Proximate Cause in Georgia

July 17, 2013

Georgia Clinic v. Stout, — S.E.2d —, 2013 WL 3497703 (Ga. App. 2013)

This tragic case features an elderly patient with an arthritic knee. Her doctors injected that knee with medication drawn from a multi-dose vial. They did so at their clinic under non-sterile conditions that included poor infection controls, failure to maintain sterile field, and poor hand-washing facilities (the clinic had no sinks and alcohol hand cleaners in the examination rooms). As a result, the patient’s knee was infected with methicillin-sensitive staphylococcus aureus (“MSSA”). Four other patients of the same clinic were also infected with MSSA from the same multi-dose vial.

The patient developed excruciating pain in her knee and became depressed. The doctors treated her for the pain in the knee but neglected the depression. They failed to refer the patient to a psychiatrist. After a short period of time, the patient committed suicide by jumping from the window of her 14th floor apartment. She left behind a suicide note saying that she can’t take her pain anymore and prefers to die. The patient’s estate won the wrongful-death action against the doctors and was awarded, on top of compensatory damages, punitive damages in the amount of $250,000. This punitive-damage award was unquestionably correct. The defendants acted without malice and hence they did not deserve to pay a seven-digit-figure amount in punitive damages. At the same time, the defendants’ malpractice—which they were savvy enough not to contest—exhibited a profound want of care and indifference to consequences. Expectedly, therefore, the Court of Appeals affirmed the award.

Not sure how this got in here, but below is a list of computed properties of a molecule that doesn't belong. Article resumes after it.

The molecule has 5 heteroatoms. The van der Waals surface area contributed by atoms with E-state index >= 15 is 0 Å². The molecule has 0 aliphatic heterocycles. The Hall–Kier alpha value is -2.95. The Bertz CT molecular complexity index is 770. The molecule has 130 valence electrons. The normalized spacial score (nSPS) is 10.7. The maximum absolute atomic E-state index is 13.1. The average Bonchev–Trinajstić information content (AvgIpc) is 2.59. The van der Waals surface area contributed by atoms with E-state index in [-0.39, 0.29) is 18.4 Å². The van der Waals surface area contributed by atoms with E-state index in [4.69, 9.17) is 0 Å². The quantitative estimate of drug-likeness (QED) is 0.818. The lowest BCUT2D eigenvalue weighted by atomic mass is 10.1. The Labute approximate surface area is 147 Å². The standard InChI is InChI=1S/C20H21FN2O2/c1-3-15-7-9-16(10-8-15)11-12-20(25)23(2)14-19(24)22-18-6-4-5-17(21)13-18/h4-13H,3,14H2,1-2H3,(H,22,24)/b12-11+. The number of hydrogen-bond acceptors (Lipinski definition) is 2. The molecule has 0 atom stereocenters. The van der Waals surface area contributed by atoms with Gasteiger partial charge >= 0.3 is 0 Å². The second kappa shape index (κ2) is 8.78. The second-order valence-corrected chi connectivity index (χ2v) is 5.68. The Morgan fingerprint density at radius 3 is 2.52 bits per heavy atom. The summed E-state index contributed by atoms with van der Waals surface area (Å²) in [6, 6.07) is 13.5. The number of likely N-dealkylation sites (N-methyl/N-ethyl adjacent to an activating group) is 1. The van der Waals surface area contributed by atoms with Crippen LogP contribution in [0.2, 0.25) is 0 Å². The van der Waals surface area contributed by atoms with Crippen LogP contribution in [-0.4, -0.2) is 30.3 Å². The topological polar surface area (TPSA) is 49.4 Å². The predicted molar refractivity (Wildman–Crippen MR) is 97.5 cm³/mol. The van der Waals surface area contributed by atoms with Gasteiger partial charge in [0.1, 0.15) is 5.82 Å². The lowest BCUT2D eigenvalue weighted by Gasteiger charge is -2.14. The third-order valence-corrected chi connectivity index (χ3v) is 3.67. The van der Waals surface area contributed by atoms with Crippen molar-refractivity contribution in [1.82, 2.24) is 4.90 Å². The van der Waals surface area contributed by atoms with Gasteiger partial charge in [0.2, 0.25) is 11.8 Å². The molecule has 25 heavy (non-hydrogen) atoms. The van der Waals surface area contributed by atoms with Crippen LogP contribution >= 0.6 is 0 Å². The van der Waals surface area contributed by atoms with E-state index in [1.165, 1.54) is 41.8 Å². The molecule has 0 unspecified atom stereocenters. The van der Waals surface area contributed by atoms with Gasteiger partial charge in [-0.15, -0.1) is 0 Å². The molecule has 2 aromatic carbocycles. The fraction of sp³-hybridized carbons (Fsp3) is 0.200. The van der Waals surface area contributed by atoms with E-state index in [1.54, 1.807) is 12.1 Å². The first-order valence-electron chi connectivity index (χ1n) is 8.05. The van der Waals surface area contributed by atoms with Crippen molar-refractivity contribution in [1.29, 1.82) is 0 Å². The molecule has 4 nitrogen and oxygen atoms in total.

Proximate cause was a more difficult part of the Court’s decision to affirm the verdict. Why would a general doctor or an arthritis specialist be in charge of her patient’s psychiatry as well? In technical terms of the Third Restatement of Torts, why would a patient’s psychiatric condition fall within the scope of the risk associated with a doctor’s delivery of a non-psychiatric treatment? To fall within the scope of that risk, the patient’s psychiatric problem must be part of the treating physician’s duty of care, as determined by her specialty.

The plaintiffs’ expert witness was a specialist in psychiatry and depression, not in general medicine or arthritis care. He testified that “the potential consequences of failing to treat depression are increased suffering, health complications, and suicide, and that chronic pain and lack of mobility can worsen depression symptoms.” The expert also attested that “the combination of [the patient’s] untreated depression, the severe pain caused by the infection in her knee, and her decreased mobility and independence amounted to a ‘perfect storm’ in contributing to [her] suicide.”

However persuasive it may be, this testimony could only establish cause-in-fact, not the proximate cause. To satisfy the proximate cause requirement, the plaintiffs had to call a different expert who could identify the scope of the risk for arthritis specialists and general doctors. That expert would have to attest that taking care of a patient’s depression symptoms is part and parcel of those physicians’ customary practices.  Proximate cause and duty of care are interconnected.